Facebook dislike button
Facebook scammers use upcoming dislike button to spread spa, and malware IBTimes UK

Just days after Facebook CEO Mark Zuckerberg said the social network was looking at implementing a way to dislike posts and show empathy, scammers have already begun spreading phishing attacks and malware under the pretense of offering the as-yet unavailable feature. Promising early access to the dislike button, they con Facebook users into spreading malicious links among their friends.

One of the most popular dislike button scams is titled: "Get newly introduced Facebook dislike button on your profile". This offer claims to be an "invite-only feature" that can only be activated by clicking the link provided. Further encouraging users to click, the scam offer claims to expire in a short period of time. Clicking through leads the victim to a malicious website. .

The scammers' ultimate goal is to encourage users to share the link on their Facebook page, putting it in front of all of their friends. Once spread on Facebook, the scam asks you to fill out intrusive surveys in an attempt to gather personal information and account credentials. Although not verified in this case, such scams often end by installing malicious software onto a victim's computer, causing further damage.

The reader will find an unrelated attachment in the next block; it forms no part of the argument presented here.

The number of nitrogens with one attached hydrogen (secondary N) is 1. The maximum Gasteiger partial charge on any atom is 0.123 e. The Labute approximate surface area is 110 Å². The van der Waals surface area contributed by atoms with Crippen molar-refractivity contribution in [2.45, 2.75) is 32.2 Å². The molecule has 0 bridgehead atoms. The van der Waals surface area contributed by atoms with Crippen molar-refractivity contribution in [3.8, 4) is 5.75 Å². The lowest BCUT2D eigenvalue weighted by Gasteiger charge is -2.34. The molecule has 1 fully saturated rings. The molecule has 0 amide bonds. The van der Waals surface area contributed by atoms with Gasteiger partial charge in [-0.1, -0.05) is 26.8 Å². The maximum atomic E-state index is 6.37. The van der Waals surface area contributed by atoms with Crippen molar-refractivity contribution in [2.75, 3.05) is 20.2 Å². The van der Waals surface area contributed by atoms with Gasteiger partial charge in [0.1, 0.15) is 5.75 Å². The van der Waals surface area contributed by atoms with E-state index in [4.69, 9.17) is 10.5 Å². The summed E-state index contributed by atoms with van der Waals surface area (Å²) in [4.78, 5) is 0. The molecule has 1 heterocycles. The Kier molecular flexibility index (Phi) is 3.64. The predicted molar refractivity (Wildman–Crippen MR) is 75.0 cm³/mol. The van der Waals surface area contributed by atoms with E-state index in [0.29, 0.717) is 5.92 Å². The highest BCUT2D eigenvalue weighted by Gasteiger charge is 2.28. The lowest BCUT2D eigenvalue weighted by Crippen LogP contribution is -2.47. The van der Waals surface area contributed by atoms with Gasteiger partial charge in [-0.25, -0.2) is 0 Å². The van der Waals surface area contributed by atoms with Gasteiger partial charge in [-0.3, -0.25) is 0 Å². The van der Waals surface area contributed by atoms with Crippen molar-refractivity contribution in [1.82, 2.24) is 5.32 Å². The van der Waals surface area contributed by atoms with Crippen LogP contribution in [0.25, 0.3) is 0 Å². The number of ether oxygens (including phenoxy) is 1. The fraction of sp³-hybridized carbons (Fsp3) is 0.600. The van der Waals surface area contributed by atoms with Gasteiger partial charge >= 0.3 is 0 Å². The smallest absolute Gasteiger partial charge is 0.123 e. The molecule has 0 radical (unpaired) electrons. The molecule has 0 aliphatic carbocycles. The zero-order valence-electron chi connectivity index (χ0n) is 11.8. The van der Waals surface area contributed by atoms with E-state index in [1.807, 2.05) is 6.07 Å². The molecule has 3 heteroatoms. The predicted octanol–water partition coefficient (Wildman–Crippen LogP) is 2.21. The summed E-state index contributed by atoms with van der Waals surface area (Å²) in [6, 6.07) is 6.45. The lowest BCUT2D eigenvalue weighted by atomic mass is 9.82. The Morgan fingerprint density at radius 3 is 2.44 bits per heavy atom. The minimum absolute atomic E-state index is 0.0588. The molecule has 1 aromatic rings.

Zuckerberg said at a recent Q&A session that Facebook is "very close" to launching a dislike button, following pressure from users demanding a way of showing empathy without 'Liking' a post containing bad news, such as the passing of a relative. "We are working on it, and are very close to shipping a test of it," the co-founder and CEO said.

'Don't be duped'

Computer security expert Graham Cluley blogged to express concern at the dislike button scam. "Scams like this trick you into liking pages, and sharing the link with your friends, using the bait of something alluring...in some cases they will even lead you to pricey premium rate mobile phone subscriptions, online surveys that generate the scammers income, or trick you into downloading malicious code onto your PC."

Advice from Cluley is simple. "Don't be duped. If you're a Facebook crack-addict then try to resist the urge of falling for the latest scam, and wait for Facebook to properly roll-out new features as and when they choose."

Ultimately, clicking on these links could lead to the theft of your personal information, spam attacks on your friends and family, and damage to your computer.